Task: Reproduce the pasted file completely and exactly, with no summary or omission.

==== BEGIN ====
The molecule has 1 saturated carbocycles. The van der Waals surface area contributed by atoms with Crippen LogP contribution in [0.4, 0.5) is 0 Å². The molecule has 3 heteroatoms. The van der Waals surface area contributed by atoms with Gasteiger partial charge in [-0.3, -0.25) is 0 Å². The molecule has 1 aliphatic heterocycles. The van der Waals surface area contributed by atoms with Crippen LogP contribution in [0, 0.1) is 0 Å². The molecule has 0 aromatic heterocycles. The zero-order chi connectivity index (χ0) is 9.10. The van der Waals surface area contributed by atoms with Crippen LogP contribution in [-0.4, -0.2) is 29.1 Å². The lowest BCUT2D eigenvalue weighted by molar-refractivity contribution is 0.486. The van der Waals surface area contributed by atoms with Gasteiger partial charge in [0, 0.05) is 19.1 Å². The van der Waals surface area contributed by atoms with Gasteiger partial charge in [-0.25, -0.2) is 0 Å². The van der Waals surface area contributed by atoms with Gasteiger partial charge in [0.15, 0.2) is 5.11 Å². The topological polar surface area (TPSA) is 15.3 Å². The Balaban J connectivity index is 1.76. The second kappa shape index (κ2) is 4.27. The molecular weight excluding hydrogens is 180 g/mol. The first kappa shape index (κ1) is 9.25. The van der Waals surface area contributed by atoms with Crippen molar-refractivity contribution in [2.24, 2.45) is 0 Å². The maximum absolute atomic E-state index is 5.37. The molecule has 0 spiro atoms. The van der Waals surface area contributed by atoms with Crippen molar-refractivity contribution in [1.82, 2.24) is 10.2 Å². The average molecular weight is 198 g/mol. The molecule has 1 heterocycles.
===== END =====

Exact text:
The molecule has 1 saturated carbocycles. The van der Waals surface area contributed by atoms with Crippen LogP contribution in [0.4, 0.5) is 0 Å². The molecule has 3 heteroatoms. The van der Waals surface area contributed by atoms with Gasteiger partial charge in [-0.3, -0.25) is 0 Å². The molecule has 1 aliphatic heterocycles. The van der Waals surface area contributed by atoms with Crippen LogP contribution in [0, 0.1) is 0 Å². The molecule has 0 aromatic heterocycles. The zero-order chi connectivity index (χ0) is 9.10. The van der Waals surface area contributed by atoms with Crippen LogP contribution in [-0.4, -0.2) is 29.1 Å². The lowest BCUT2D eigenvalue weighted by molar-refractivity contribution is 0.486. The van der Waals surface area contributed by atoms with Gasteiger partial charge in [0, 0.05) is 19.1 Å². The van der Waals surface area contributed by atoms with Gasteiger partial charge in [-0.25, -0.2) is 0 Å². The van der Waals surface area contributed by atoms with Gasteiger partial charge in [0.15, 0.2) is 5.11 Å². The topological polar surface area (TPSA) is 15.3 Å². The Balaban J connectivity index is 1.76. The second kappa shape index (κ2) is 4.27. The molecular weight excluding hydrogens is 180 g/mol. The first kappa shape index (κ1) is 9.25. The van der Waals surface area contributed by atoms with Crippen molar-refractivity contribution in [2.24, 2.45) is 0 Å². The maximum absolute atomic E-state index is 5.37. The molecule has 0 spiro atoms. The van der Waals surface area contributed by atoms with Crippen molar-refractivity contribution in [1.82, 2.24) is 10.2 Å². The average molecular weight is 198 g/mol. The molecule has 1 heterocycles.